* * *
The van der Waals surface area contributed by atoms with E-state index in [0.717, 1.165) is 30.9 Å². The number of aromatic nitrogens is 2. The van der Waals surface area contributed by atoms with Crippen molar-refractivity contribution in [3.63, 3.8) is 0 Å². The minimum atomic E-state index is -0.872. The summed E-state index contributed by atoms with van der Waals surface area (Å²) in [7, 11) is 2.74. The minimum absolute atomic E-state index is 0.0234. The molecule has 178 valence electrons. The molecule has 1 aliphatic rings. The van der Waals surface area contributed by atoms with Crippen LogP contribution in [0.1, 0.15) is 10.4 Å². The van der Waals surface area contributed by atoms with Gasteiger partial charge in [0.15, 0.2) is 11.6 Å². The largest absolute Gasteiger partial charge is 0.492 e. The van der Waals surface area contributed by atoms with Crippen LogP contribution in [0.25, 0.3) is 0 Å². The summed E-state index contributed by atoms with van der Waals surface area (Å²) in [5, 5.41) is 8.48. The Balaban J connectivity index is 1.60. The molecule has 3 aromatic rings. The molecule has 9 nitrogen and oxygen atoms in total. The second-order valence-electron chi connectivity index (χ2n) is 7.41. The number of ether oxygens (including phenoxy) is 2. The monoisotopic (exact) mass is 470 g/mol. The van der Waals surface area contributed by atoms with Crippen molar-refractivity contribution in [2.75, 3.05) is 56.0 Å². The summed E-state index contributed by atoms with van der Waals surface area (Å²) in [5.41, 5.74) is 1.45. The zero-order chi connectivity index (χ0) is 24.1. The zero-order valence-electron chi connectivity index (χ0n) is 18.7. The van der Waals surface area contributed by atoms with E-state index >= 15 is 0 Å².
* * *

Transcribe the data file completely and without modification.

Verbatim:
The van der Waals surface area contributed by atoms with E-state index in [0.717, 1.165) is 30.9 Å². The number of aromatic nitrogens is 2. The van der Waals surface area contributed by atoms with Crippen molar-refractivity contribution in [3.63, 3.8) is 0 Å². The minimum atomic E-state index is -0.872. The summed E-state index contributed by atoms with van der Waals surface area (Å²) in [7, 11) is 2.74. The minimum absolute atomic E-state index is 0.0234. The molecule has 178 valence electrons. The molecule has 1 aliphatic rings. The van der Waals surface area contributed by atoms with Crippen LogP contribution in [0.1, 0.15) is 10.4 Å². The van der Waals surface area contributed by atoms with Gasteiger partial charge in [0.15, 0.2) is 11.6 Å². The largest absolute Gasteiger partial charge is 0.492 e. The van der Waals surface area contributed by atoms with Crippen LogP contribution in [0.25, 0.3) is 0 Å². The summed E-state index contributed by atoms with van der Waals surface area (Å²) in [5, 5.41) is 8.48. The Balaban J connectivity index is 1.60. The molecule has 3 aromatic rings. The molecule has 9 nitrogen and oxygen atoms in total. The second-order valence-electron chi connectivity index (χ2n) is 7.41. The number of ether oxygens (including phenoxy) is 2. The monoisotopic (exact) mass is 470 g/mol. The van der Waals surface area contributed by atoms with Crippen molar-refractivity contribution in [2.75, 3.05) is 56.0 Å². The summed E-state index contributed by atoms with van der Waals surface area (Å²) in [5.41, 5.74) is 1.45. The zero-order chi connectivity index (χ0) is 24.1. The zero-order valence-electron chi connectivity index (χ0n) is 18.7. The van der Waals surface area contributed by atoms with E-state index >= 15 is 0 Å².